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Some interesting statistics on the rental market……
4.6 million households now live in the private rented sector, and their property is increasingly home for longer.from the recently-released English Housing Survey indicates the average number of years a private sector tenant has been in their current home is 4.4 years, up from 3.7 years back in 2010/11.
Over half (56%) of renters plan to purchase a property in the future, however this proportion is the lowest in over a decade. More than a quarter (28%) of tenants have lived in the private rented sector for over a decade and four in ten don’t expect to buy within the next five years.
Affordability, flexibility and a lifestyle choice are just some reasons why people choose to rent. A raft of government legislation over recent years has focused on improving standards for tenants in the sector, with more announcements expected in the March 2020 Budget.
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The Electrical Safety Standards in the Private Rented Sector (England) Regulations 2020 will apply to new tenancies from 1st July 2020 and to existing tenancies from 1st April 2021. The new regulations require landlords to ensure that all electrical installations in their rental properties are inspected and tested by a qualified person every five years. Reports of each inspection to be supplied to all tenants of the property within 28 days of the inspection, and retained by the landlord until the next inspection takes place. Breaches of the regulations could result in financial penalties of up to £30,000.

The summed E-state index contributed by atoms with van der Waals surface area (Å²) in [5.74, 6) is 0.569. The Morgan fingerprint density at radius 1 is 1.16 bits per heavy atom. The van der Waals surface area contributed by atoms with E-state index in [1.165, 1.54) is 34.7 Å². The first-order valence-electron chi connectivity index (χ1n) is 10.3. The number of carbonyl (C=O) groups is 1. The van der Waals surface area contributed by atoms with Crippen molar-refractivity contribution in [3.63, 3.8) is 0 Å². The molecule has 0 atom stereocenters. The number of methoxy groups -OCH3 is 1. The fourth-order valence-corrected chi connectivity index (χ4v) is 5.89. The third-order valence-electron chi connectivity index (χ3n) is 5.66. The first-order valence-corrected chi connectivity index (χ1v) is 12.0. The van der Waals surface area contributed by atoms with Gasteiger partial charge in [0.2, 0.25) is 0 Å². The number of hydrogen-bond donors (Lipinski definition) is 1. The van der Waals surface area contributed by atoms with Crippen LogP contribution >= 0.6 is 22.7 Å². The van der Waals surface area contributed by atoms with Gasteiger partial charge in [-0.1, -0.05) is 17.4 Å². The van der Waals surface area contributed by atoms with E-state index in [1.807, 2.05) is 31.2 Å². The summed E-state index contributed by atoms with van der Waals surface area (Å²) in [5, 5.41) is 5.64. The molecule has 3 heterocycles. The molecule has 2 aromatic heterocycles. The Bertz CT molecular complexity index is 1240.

Inspections and tests
Under the regulations, landlords need to ensure that:
- Electrical safety standards are met during any period when the residential premises are occupied by a specified tenancy.
- Every electrical installation in the residential premises is inspected and tested by a qualified person at regular intervals of at least every five years, or more often if specified in an inspection report.
- The first inspection and testing is carried out either before a tenancy starts for new tenancies or by 1st April 2021 for existing tenancies.
Distribution and retention of reports
Following inspection and testing, landlords will be required to:
- Obtain a report from the person who conducted the inspection and test, which gives the results and the date of the next inspection and test.
- Supply a copy of the report to each existing tenant of the property within 28 days of the inspection and test.
- Supply a copy of the most recent report to any new tenant to which the report will apply beforethe tenant moves in and any prospective tenant within 28 days of receiving a written request for it.
- supply a copy of the report to the local housing authority within 7 days of receiving a written request for it.